Knowing it was our last day there in San Carlos, we woke early once again to make the most of every minute left there! We walked around the desert area once again for a bit, and then headed down to the beach to see if the dolphins were by any chance swimming in the surf close by. After eating breakfast, we got on the bus along with the others that were to spend the day on Glenn and Martha’s beautiful boat. After a short, lovely ride, we arrived at the marina. It was another beautiful day, one for the picture books, as we boarded the boat and settled in for the 11 mile ride out to the island, where we were to spend much of the day. The marina is a beautiful setting unto itself, surrounded by the mountains with beautiful homes sitting atop some of them. There were a variety of Seagulls and Pelicans everywhere as we headed out into the beautiful Sea of Cortez. The color of the water was simply amazing with its shades ranging from deep blue to light emerald green and turquoise! The wind was very cool that morning, so Martha graciously shared her special sitting place on the boat, out of the cold wind and blistering sun with me, for which I was very grateful! It was so relaxing, just riding along, listening to the hum of the engines and watching the birds flying about the mountain ranges that became smaller and smaller as we went along. I have always found something very mesmerizing about watching the wake made from a boat as it splashes, changes form and eventually fades away behind you. Fortunately, I had a front row seat for this ever-changing scene from my shared spot with Martha.
Before we knew it, we had arrived at the location of the island, and beautiful and grand it was! Three miles long in total, and completely inhabited by numerous bird species and Sea Lions. Before going closer to the island itself, they decided to make a swap with three fishermen in a beautiful, brightly colored little boat, for some bait fish. The bartering implements of choice were several Pesos, and three diet Canada Dry Ginger Ales, which were put into a five gallon bucket and floated across the water to the men in the boat, with a small rope attached to bring it back with the bait fish in it. I found this a very interesting and good trade, especially since I too greatly enjoy drinking diet Ginger Ales!
Having this task accomplished, we slowly pulled away from them and went closer to the island. It was teeming with life and the air was filled with the cries of Seagulls, Pelicans, Blue-footed and Brown Boobies along with many other birds, as well as the calls of the numerous resident Sea Lions. The island mountain itself was quite lovely in form, with scattered Cactus growing about and a good portion of it being draped in white, or what I’ve heard also called Mexican snow. It’s actually bird droppings, and thousands of gallons of it, piled thick, creating wonderful and interesting patterns all around paired against the beautiful warm pink, salmon and light orange colors of the rocks, and the amazing emerald green of the sea water below! Bird nests were built everywhere and one could easily tell that this was a serious bird housing development!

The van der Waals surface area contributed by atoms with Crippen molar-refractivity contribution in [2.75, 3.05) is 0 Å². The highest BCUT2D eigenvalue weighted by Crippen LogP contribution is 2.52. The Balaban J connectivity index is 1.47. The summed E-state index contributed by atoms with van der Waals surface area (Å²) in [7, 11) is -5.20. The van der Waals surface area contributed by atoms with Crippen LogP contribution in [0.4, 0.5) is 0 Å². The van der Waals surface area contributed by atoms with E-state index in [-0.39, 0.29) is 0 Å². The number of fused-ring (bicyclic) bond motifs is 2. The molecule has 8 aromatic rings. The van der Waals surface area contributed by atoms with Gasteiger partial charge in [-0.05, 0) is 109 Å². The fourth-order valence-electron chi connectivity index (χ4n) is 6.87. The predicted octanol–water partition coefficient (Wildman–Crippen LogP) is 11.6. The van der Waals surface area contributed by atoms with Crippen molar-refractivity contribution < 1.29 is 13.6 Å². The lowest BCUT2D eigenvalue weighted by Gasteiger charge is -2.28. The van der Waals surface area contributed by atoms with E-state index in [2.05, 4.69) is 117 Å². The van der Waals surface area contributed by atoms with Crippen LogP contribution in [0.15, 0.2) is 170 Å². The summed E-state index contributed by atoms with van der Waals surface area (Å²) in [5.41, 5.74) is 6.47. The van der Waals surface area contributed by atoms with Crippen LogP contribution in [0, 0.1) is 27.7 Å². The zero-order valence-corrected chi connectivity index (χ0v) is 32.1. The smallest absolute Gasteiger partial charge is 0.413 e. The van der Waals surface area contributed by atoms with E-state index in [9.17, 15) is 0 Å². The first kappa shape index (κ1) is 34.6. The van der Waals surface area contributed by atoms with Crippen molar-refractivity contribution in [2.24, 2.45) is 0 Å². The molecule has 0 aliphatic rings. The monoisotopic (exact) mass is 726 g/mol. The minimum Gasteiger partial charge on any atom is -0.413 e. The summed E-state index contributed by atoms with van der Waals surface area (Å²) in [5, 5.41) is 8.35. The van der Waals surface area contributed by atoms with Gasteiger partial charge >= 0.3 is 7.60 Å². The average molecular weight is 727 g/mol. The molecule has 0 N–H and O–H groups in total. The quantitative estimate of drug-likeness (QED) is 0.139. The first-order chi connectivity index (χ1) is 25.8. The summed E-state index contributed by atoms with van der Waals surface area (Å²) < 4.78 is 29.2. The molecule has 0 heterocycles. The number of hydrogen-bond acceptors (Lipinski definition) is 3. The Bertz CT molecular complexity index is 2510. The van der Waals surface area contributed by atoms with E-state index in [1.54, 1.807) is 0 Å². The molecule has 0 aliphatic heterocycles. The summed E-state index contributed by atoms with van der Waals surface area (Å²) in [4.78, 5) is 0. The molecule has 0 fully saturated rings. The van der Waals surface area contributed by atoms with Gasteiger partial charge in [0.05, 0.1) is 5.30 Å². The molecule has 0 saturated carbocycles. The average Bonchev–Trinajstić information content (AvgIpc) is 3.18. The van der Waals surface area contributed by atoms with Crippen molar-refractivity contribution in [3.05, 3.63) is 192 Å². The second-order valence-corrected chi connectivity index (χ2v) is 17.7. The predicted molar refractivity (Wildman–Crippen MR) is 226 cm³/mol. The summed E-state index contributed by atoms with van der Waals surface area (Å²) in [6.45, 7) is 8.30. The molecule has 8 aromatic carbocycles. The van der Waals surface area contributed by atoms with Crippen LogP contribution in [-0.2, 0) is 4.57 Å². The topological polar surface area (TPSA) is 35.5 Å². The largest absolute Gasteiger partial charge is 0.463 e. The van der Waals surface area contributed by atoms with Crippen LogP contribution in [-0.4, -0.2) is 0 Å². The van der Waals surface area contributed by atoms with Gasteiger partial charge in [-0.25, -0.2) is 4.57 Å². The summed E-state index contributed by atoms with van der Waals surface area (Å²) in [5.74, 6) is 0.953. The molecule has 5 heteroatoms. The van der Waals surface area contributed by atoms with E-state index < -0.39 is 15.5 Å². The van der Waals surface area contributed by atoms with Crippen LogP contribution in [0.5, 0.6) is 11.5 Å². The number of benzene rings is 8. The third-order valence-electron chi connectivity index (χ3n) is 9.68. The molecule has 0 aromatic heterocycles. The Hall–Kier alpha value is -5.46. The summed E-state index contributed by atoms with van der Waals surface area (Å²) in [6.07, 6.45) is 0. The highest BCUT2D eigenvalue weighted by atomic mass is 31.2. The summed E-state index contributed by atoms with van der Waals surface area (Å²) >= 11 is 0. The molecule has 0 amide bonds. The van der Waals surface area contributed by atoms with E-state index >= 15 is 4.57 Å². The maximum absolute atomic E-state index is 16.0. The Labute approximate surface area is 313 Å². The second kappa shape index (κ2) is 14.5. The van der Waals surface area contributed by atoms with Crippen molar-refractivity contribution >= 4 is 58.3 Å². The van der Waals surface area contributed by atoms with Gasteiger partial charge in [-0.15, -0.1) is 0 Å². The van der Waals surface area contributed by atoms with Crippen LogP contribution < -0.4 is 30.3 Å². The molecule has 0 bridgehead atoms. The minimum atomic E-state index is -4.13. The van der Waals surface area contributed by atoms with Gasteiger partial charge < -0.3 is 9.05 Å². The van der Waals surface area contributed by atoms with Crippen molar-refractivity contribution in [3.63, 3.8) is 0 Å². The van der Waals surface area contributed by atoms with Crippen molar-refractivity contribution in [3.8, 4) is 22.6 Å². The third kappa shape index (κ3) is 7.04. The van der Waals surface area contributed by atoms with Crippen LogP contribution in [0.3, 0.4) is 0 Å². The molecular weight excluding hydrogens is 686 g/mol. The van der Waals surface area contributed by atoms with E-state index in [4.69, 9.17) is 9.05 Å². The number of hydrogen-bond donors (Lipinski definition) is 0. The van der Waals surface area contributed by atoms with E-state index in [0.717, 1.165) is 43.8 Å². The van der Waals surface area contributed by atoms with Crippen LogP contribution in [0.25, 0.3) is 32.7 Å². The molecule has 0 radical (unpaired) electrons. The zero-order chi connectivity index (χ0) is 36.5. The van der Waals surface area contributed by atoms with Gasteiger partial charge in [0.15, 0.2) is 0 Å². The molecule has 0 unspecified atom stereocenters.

It was the first time that Wes and I had ever seen the beautiful Blue-footed Boobies, as well as the Browns. Their blue feet were stunning in color and really showed up nicely at a distance. By this time we had made several mental notes already of future miniature paintings to be done! Then we started to watch the Sea Lions, and what a show they put on! A few people with much, much thicker blood than me, along with wet suits enjoyed snorkeling with the Sea Lions. It was then that I greatly regretted once again, having such thin, Florida blood! But all was not lost! Glenn and Martha were both so amazing with their preparedness to make sure everyone had a great time, and before long they had the smaller Zodiac boat lifted off of the big boat with a crane on the front, and placed in the water. We all then took turns loading in the Zodiac and enjoying a ride with Glenn, taking us right up to the edge of the island. We carefully and slowly got close enough to be right with the Sea lions and alas it was like snorkeling with them, only we stayed warm!! We got several great reference photos of them, while we enjoyed watching their interesting tactics and graceful maneuvers as they dove into the water and swam about, splashing and jumping. It almost appeared as if they were playing water games of sorts. Whatever it was, they were having a ball, and so were we watching them!
We also saw at very close proximity Sea Urchins attached to the rough surfaces of some of the colorful rocks. The Sally Lightfoot Crab was a real treat, and one of the most beautiful crabs that I have ever seen in my life! We watched in amazement as this good sized crab moved across the surface of the rocks. It was then time to head back to the big boat, as a few of those on board were going to try troll fishing for a bit, while we slowly circled the base of the island. It wasn’t too long after the fishing guide had put a very pretty hot pink lure on the heavy line, when someone hollered “We got a fish!”, and all headed toward the back of the boat. Sometime later a large, beautiful Yellow Tail was pulled aboard.